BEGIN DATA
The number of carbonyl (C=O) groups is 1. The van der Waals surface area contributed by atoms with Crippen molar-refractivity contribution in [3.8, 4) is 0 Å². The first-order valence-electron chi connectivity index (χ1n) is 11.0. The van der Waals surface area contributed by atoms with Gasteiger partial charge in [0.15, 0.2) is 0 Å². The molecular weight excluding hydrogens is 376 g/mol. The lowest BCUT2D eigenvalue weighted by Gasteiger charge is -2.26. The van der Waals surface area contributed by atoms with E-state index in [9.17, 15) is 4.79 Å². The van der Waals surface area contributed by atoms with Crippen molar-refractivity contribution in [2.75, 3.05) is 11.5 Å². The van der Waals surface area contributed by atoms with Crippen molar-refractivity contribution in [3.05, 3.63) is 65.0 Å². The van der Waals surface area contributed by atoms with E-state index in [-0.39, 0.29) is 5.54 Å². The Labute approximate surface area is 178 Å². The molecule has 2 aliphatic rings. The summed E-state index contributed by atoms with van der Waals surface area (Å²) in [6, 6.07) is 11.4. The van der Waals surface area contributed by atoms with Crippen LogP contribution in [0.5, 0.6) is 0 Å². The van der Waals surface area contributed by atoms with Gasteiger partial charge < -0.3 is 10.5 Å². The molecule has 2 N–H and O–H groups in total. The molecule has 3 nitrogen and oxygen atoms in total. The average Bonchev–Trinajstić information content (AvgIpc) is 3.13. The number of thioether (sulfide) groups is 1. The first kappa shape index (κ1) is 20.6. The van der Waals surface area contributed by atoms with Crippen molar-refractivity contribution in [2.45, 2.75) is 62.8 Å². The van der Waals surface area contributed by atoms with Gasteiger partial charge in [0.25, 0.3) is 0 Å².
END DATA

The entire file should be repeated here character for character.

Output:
The number of carbonyl (C=O) groups is 1. The van der Waals surface area contributed by atoms with Crippen molar-refractivity contribution in [3.8, 4) is 0 Å². The first-order valence-electron chi connectivity index (χ1n) is 11.0. The van der Waals surface area contributed by atoms with Gasteiger partial charge in [0.15, 0.2) is 0 Å². The molecular weight excluding hydrogens is 376 g/mol. The lowest BCUT2D eigenvalue weighted by Gasteiger charge is -2.26. The van der Waals surface area contributed by atoms with E-state index in [9.17, 15) is 4.79 Å². The van der Waals surface area contributed by atoms with Crippen molar-refractivity contribution in [2.75, 3.05) is 11.5 Å². The van der Waals surface area contributed by atoms with Crippen molar-refractivity contribution in [3.05, 3.63) is 65.0 Å². The van der Waals surface area contributed by atoms with E-state index in [-0.39, 0.29) is 5.54 Å². The Labute approximate surface area is 178 Å². The molecule has 2 aliphatic rings. The summed E-state index contributed by atoms with van der Waals surface area (Å²) in [6, 6.07) is 11.4. The van der Waals surface area contributed by atoms with Crippen LogP contribution in [0.5, 0.6) is 0 Å². The van der Waals surface area contributed by atoms with Gasteiger partial charge < -0.3 is 10.5 Å². The molecule has 2 N–H and O–H groups in total. The molecule has 3 nitrogen and oxygen atoms in total. The average Bonchev–Trinajstić information content (AvgIpc) is 3.13. The number of thioether (sulfide) groups is 1. The first kappa shape index (κ1) is 20.6. The van der Waals surface area contributed by atoms with Crippen molar-refractivity contribution in [2.45, 2.75) is 62.8 Å². The van der Waals surface area contributed by atoms with Gasteiger partial charge in [0.25, 0.3) is 0 Å².